Wednesday, January 25, 2012

Do you want to connect your classroom to the wider world of science? Your class can become a partner classroom with the National Geographic supported lizard project.

This spring the National Geographic supported Lizard Project will be back in the field and we are looking for partner classrooms who want to share in that experience. This project will give students a unique window into evolutionary biology in action. Last year we began an ambitious experiment with the brown anole lizard (Anolis sagrei) to study the effect of a skewed sex ratio on natural selection in a wild setting. We introduced small populations on nine small living laboratory islands within Florida’s Intra Coastal Waterway.  Four of those islands have female biased populations and the remaining five are male biased.  We will be going back to capture all of the lizards again, measure and mark the new hatchlings and check the population survival and growth rates.  We would like to share this process with you and interact with your class.  As we prepare for the field work, your students can get familiar with our work through blog posts and assignments that reinforce the concepts of ecology and evolution that we study.  Later, as we head out into the field, your class can watch our work and ask questions through a live Skype session and through the blog.

If you are interested in having your class partner with The Lizard Project or just want to hear more, drop us a line at

Tuesday, January 17, 2012

WideWorldScience is going to TED2012!

I am thrilled to announce that I have been invited to speak at TED2012.  This year at TED there will be a new session called The Classroom that will feature ten talks that teach.  My talk on fascinating experiments in modern evolutionary ecology will be part of that session on the final day of TED2012. The talks from The Classroom may be used in part to launch TED-ED (, TED’s new education based website that will feature talks that teach as well as "a platform where visionary educators, students, and creative professionals can identify, submit & create content for the TED-ED initiative."

I am delighted to have this opportunity to speak at TED, to promote the teaching of evolutionary biology as well as to talk with the TED community about the exciting work Dan Warner and I are doing to bring real science to the classroom with the National Geographic and Waitt Foundation supported Lizard Project. 

Tuesday, January 10, 2012

Thank you National Geographic and the Waitt Foundation.

Here at WideWorldScience we are proud to announce that the field component of the lizard project is now being supported by a National Geographic Society Waitt Grant.  The generous support from this grant will allow Dr. Dan Warner, me, and our collaborator Alexis Harrison to step up our work in central Florida and reach an even wider audience of students through innovative educational outreach and partnerships with classrooms around the country.  This grant will allow us to:

1) Learn more about evolution by natural selection in the wild.

As the high school students who followed our work in real time last spring already know, we have an ambitious experiment currently underway.  We are attempting to answer the question of “What effect does the sex ratio of a population have on natural selection in that population?”  An animal’s sex (whether it is male or female) is one of its most significant traits that can determine its ability to survive in a particular setting.  For vertebrate animals (like our lizards) in the wild little is known about how the proportion of males to females affects the survival of both sexes.  What does it take to survive in a male dominated world? Is that different in a female dominated world?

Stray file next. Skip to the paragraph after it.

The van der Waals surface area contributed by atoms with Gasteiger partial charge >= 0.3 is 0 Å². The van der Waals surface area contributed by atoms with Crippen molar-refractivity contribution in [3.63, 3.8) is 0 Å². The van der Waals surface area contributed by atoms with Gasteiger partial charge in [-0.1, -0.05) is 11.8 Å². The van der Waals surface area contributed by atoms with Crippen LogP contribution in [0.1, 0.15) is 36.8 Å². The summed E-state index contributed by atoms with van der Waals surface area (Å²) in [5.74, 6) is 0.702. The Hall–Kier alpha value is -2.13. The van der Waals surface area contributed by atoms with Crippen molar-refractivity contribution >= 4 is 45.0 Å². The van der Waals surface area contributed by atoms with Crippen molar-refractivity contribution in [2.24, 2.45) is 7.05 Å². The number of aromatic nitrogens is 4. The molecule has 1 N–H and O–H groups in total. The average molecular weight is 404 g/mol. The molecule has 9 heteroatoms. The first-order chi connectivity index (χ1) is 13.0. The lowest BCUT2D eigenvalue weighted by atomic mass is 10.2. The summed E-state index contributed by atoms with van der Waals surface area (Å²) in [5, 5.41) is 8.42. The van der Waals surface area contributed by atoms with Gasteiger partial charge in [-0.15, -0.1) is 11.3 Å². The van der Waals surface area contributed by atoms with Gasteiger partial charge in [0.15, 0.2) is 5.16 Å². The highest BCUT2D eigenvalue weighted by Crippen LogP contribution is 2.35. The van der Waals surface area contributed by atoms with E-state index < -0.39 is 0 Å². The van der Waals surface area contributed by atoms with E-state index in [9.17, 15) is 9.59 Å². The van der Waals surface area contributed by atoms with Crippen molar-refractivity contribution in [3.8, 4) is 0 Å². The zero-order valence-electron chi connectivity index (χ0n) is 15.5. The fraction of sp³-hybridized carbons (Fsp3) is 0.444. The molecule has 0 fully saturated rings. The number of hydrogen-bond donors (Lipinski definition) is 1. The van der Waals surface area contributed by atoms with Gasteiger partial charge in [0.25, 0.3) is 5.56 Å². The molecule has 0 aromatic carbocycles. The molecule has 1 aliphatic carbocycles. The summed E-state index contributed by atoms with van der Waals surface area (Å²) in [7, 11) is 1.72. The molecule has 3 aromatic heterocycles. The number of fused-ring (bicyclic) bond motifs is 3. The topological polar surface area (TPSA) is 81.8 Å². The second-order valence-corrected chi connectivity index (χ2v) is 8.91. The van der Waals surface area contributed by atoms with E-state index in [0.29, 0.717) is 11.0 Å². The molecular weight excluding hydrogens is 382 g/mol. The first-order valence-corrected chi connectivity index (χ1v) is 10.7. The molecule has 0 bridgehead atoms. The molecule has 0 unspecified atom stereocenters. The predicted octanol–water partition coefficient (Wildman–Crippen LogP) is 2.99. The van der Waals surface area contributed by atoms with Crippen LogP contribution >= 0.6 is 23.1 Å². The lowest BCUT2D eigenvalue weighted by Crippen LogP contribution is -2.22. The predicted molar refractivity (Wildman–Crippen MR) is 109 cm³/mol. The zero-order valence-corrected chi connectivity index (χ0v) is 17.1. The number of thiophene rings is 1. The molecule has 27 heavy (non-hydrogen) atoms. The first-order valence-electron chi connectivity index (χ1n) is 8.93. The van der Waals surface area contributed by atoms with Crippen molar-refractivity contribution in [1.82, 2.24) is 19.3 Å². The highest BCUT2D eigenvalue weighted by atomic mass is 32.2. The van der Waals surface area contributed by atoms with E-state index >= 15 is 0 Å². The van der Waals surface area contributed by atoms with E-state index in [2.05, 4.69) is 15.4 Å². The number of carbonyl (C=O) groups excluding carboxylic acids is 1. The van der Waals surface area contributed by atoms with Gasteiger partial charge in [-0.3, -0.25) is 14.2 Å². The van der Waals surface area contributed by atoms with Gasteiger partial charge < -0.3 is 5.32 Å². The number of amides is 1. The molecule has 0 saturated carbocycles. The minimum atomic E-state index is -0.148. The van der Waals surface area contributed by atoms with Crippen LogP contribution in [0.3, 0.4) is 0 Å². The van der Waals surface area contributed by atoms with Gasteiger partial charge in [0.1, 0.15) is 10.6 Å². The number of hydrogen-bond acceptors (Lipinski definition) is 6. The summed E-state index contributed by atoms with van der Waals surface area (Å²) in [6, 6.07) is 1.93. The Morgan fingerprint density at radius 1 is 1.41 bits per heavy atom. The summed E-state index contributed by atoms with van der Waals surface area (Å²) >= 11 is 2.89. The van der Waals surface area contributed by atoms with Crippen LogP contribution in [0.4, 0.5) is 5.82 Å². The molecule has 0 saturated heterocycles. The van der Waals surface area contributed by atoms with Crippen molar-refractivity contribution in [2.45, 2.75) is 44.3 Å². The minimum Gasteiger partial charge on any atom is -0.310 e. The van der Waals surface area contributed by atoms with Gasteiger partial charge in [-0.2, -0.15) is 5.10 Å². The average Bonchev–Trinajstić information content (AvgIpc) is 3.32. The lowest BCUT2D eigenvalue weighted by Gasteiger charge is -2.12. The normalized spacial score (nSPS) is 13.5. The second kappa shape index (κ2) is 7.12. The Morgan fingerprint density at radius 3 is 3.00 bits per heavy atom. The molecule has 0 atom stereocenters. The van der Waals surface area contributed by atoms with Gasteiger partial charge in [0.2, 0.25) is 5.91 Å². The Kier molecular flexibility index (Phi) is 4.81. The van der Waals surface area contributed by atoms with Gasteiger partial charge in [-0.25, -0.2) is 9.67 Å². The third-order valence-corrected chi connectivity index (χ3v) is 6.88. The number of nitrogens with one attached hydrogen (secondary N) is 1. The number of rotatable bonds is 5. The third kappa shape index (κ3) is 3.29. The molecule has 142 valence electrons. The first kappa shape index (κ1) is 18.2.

To work to answer these questions, we are closely studying small populations on nine living laboratory islands.  Four of the islands have majority female populations and five of the islands have majority male populations.  Each of the founding lizards on these islands has been carefully measured and marked.  We also have taken DNA samples from the founding lizard population on each island and plan to track parentage in each successive generation. We will be looking closely at the sex ratios in each generation, survival rates for individuals and which sets of traits give an animal the best chance of survival in the available environments. In short, this work will give us the chance to answer interesting questions about evolution and sexual selection that have never been answered before.

2) Bring the experience of field work in evolutionary ecology into the classroom.   

At WideWorldScience, we believe that there is too much distance between the science students usually learn in school and cutting edge of research in the field.  With the field component of the Lizard Project, we are trying to bring exciting field work into the classroom.  Students and teachers from partner classrooms will follow our work through this blog as we prepare to go into the field.  This will allow for an inside look into the process of science.  Students will become familiar with our study questions, hypotheses and development of our methods.  Then as we head out to the islands to check on our lizards along Florida’s Intra Coastal Waterway, students will stay engaged through daily Skype chats from the field and frequent blog updates.  This will give students the chance to ask questions live and in real time as they get a window into the process of science as it happens.

If you are a teacher or a student who would like to be a part of the National Geographic supported Lizard Project this spring, please drop us a line at 

Thanks again to the National Geographic Society and the Waitt Foundation for supporting science and our efforts to bring science to the classroom!